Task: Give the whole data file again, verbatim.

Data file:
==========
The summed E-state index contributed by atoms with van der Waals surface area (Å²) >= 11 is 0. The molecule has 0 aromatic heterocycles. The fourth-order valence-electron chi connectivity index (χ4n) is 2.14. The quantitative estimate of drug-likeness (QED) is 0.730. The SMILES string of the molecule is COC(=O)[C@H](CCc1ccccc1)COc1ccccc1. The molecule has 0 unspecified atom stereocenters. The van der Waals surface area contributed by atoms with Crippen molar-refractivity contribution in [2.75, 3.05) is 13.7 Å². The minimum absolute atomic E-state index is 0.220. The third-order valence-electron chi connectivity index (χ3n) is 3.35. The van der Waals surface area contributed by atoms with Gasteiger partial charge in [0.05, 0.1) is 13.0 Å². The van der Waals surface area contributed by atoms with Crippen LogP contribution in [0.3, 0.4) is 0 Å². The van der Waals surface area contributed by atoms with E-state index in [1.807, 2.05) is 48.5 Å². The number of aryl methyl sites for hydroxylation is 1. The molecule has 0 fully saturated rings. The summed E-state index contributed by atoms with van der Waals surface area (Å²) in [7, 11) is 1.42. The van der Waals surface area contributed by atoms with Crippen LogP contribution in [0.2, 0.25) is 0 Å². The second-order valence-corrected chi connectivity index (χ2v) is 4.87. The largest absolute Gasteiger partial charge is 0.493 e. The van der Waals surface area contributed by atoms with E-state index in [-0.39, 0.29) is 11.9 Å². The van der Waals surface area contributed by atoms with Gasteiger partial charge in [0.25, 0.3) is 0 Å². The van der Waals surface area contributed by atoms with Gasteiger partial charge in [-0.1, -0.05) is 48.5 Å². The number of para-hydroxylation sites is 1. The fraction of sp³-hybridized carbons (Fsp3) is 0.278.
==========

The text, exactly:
The summed E-state index contributed by atoms with van der Waals surface area (Å²) >= 11 is 0. The molecule has 0 aromatic heterocycles. The fourth-order valence-electron chi connectivity index (χ4n) is 2.14. The quantitative estimate of drug-likeness (QED) is 0.730. The SMILES string of the molecule is COC(=O)[C@H](CCc1ccccc1)COc1ccccc1. The molecule has 0 unspecified atom stereocenters. The van der Waals surface area contributed by atoms with Crippen molar-refractivity contribution in [2.75, 3.05) is 13.7 Å². The minimum absolute atomic E-state index is 0.220. The third-order valence-electron chi connectivity index (χ3n) is 3.35. The van der Waals surface area contributed by atoms with Gasteiger partial charge in [0.05, 0.1) is 13.0 Å². The van der Waals surface area contributed by atoms with Crippen LogP contribution in [0.3, 0.4) is 0 Å². The van der Waals surface area contributed by atoms with E-state index in [1.807, 2.05) is 48.5 Å². The number of aryl methyl sites for hydroxylation is 1. The molecule has 0 fully saturated rings. The summed E-state index contributed by atoms with van der Waals surface area (Å²) in [7, 11) is 1.42. The van der Waals surface area contributed by atoms with Crippen LogP contribution in [0.2, 0.25) is 0 Å². The second-order valence-corrected chi connectivity index (χ2v) is 4.87. The largest absolute Gasteiger partial charge is 0.493 e. The van der Waals surface area contributed by atoms with E-state index in [-0.39, 0.29) is 11.9 Å². The van der Waals surface area contributed by atoms with Gasteiger partial charge in [0.25, 0.3) is 0 Å². The van der Waals surface area contributed by atoms with Gasteiger partial charge in [-0.1, -0.05) is 48.5 Å². The number of para-hydroxylation sites is 1. The fraction of sp³-hybridized carbons (Fsp3) is 0.278.